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The Department of Justice

The Department of Justice Continues to Expand Its Reliance on Process Crimes, Which Means You Should Not Talk to Federal Authorities Without Experienced Counsel

Regardless of where you fall on the political spectrum, the Department of Justice continues to rely on process crimes more and more. Process crimes, like making false statements to federal investigators, obstructions of justice, and others, are often brought when prosecutors want to punish a person but cannot bring more serious charges because the serious charges are too difficult, if not impossible, to prove. Scholars have noted that federal authorities, more so than their state counterparts, rely on process crimes. Routinely federal prosecutors and agents take the position, “if you have nothing to hide, you should not have any fear answering our questions.” Often those who do so without counsel experienced in these matters find themselves federal felons, convicted of one or more process crimes.

Federal authorities do not start mindlessly asking questions. Often an informant or administrative investigation has already exposed the possibility that one or more serious crimes took place. Based on the source that started the investigation, federal authorities have preconceived notions about what happened, who did it, and who should pay the price. Sadly, federal authorities often look at those even tangentially related and think a person made too much money to be innocent. While the Constitution does not require you to prove you are innocent, federal authorities usually approach people thinking “what else could it be?” improperly placing a burden on you to persuade federal authorities of your innocence.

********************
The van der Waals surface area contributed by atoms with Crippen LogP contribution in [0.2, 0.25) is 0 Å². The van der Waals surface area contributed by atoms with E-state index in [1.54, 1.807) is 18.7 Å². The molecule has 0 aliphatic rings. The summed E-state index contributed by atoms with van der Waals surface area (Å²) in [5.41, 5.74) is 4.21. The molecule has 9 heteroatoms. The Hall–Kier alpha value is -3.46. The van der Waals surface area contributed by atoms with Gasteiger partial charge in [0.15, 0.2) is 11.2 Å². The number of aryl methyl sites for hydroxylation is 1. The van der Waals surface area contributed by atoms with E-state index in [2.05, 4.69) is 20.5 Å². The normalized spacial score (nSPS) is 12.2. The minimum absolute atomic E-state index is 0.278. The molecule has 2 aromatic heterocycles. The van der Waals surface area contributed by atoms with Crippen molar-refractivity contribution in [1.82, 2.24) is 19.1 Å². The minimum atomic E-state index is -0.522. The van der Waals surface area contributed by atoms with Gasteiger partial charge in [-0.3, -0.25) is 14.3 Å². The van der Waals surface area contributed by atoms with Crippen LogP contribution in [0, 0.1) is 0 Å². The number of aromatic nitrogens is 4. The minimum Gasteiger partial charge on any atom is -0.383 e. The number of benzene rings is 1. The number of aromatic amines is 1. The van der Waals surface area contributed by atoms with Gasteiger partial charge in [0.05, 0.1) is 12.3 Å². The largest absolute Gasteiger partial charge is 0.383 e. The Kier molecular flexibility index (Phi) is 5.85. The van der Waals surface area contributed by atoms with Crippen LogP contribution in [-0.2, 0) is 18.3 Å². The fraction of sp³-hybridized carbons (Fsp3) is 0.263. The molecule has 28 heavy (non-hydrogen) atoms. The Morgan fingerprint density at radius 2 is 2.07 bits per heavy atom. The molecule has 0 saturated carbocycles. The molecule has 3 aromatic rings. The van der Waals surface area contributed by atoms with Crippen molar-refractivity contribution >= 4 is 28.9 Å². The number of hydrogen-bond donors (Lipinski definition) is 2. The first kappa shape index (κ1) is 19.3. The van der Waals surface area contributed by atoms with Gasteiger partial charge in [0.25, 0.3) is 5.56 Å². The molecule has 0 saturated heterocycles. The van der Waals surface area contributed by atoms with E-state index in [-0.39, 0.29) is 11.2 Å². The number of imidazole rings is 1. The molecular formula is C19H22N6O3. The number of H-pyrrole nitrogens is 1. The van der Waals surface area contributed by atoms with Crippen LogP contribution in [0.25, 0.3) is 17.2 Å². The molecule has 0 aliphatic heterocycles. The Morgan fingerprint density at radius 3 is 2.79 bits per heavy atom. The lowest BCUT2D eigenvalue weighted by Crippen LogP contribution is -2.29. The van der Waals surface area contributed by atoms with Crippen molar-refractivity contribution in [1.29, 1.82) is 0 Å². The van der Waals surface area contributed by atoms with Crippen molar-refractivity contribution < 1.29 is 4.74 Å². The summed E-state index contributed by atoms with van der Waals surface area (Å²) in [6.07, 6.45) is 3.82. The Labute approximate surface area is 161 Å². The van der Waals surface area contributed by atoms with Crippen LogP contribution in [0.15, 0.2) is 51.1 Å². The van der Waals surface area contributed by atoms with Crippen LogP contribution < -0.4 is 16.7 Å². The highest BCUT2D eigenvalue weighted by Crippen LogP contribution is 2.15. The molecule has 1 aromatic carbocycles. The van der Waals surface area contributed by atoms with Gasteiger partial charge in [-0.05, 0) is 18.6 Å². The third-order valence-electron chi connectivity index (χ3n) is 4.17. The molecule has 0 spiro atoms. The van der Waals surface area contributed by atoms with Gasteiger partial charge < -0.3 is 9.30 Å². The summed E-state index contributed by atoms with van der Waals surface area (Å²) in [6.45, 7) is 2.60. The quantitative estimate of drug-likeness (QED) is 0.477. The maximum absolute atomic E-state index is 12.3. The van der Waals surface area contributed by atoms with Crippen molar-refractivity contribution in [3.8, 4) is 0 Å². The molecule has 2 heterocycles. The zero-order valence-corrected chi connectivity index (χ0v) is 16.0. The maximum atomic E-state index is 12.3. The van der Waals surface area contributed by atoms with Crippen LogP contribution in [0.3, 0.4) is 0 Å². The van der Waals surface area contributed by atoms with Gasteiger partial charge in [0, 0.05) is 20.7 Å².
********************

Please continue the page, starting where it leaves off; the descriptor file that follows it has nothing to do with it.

Recently, federal authorities served our client with grand jury subpoenas commanding the records custodians of various companies to produce physical and electronic evidence. For one company, the client never had any kind of role – never an owner, employee, or contractor. For another company, the company voluntarily dissolved pursuant to state law before the subpoena was issued and our client was not authorized by law to act in any capacity for that company. We advised the government that the subpoenas were served upon the wrong person and no response would be forthcoming. Notwithstanding the improper service, the government wanted to ask questions of our client under the terms of a proffer letter. Proffer letters specifically leave open the potential of charging a person with process crimes. We have previously discussed the various types of immunity available to people in these situations.

When advising a client about whether he or she should speak to federal authorities pursuant to a proffer letter, it is important to conduct a thorough investigation. The investigation will identify areas where the client may be viewed as a guilty party by the government. Experienced counsel attempts to get a reverse proffer from the government. A reverse proffer is when the government shares some information in the hopes of convincing defense counsel that it is in the client’s best interest to provide information pursuant to a proffer letter. Too often we have seen inexperienced counsel walk clients in to answer questions only to have the client charged with process crimes after the interview. Even when advising a client to speak to federal authorities under the terms of a proffer letter, experienced counsel takes steps to limit the client’s exposure to these process crimes.

It is imperative to retain counsel experienced in criminal and civil fraud investigations to navigate the perils you face when government agencies want to speak with you. Even if you believe you are innocent and have nothing to hide, you should not speak to government agents without first retaining experienced counsel. If you are under federal or state investigation, or if you are an attorney with a client who is part of a federal or state investigation, contactthe Law Offices of Horwitz & Citro, P.A. immediately. Call (407) 901-5852 to request a free initial consultation with an experienced criminal defense lawyer.

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